Can the COVID-19 vaccine be taken as an inhaler?, Health News, ET HealthWorld

The COVID-19 pandemic has wreaked havoc in our lives. While we are getting back to our normal lives, its absolutely important to follow COVID-19 protocols and get vaccinated to protect ourselves from the deadly virus.

Currently, the only protection against COVID-19 is a vaccine. There is good news for people who are scared to get injected. In future, the vaccine might come in the form of inhalers and even pills. Yes, you read that right.

Here is more about the COVID vaccine in the form of an inhaler.

In a laboratory in the Medicon Village, which is one of Southern Sweden’s largest science parks, chemist Ingemo Andreson invents a thin, plastic inhaler, just the size of the matchbox, which will immunise people against the COVID-19 virus.

As per her team, this inhaler can play a big role in fighting the global pandemic by allowing people to take a powdered version of the vaccine at home, in future. The inhaler is very cheap and easy to produce.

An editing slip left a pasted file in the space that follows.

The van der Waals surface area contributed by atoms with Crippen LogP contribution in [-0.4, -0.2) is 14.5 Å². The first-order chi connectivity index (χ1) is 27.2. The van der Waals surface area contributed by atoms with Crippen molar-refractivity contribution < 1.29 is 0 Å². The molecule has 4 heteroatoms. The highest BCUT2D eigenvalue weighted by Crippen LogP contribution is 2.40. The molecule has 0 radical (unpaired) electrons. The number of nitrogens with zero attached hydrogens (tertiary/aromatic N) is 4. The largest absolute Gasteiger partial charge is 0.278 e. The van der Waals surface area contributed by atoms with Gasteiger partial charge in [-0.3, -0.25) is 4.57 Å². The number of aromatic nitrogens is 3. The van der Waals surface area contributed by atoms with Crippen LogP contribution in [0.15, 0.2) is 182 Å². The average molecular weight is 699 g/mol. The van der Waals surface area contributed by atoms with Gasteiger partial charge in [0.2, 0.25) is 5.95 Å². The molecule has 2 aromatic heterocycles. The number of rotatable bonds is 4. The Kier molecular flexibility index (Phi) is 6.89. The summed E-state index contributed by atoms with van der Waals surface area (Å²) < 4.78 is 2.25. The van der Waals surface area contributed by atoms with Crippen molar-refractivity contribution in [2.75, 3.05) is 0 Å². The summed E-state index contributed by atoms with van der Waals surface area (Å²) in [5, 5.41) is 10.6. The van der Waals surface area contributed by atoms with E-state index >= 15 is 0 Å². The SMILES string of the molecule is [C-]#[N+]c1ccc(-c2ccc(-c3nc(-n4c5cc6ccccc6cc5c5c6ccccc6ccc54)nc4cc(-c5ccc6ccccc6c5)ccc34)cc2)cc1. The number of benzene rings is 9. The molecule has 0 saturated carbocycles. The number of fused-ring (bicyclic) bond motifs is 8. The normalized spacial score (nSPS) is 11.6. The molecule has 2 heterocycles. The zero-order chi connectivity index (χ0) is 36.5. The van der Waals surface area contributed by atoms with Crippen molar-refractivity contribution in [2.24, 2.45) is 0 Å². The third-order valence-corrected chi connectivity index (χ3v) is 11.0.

One can take it just by removing the little plastic slip, which activates the inhaler. You just put it in your mouth, take a deep breath and inhale.

The company named Iconovo is collaborating with an immunology research start-up on Stockholm, ISR, which has developed the dry powder vaccine against COVID-19.

The powder uses manufactured COVID-19 virus proteins and can withstand temperatures up to 40C.

The powder is a game-changer as you can distribute it very easily without the need of the healthcare provider. These also do not need to be stored at cold temperature in glass vials, unlike the vaccine shots.

The company right now is testing its vaccine on the Beta (South African) and Alpha (UK) variants of the COVID-19.

This can speed up the process of vaccine rollout in Africa where there are no home-grown vaccines and the warmer temperature has made it even more challenging, as it makes storing and delivering the vaccine difficult.

The dried vaccine still needs to go through various trials to know its full potential and to know whether it’s as effective as the list of vaccines provided by the WHO.

So far, it has only been tested on mice, although studies on humans are expected to start within two months.

If successful, the powdered vaccines can revolutionise the global response to the coronavirus pandemic. More people can be saved and immunised against the virus.

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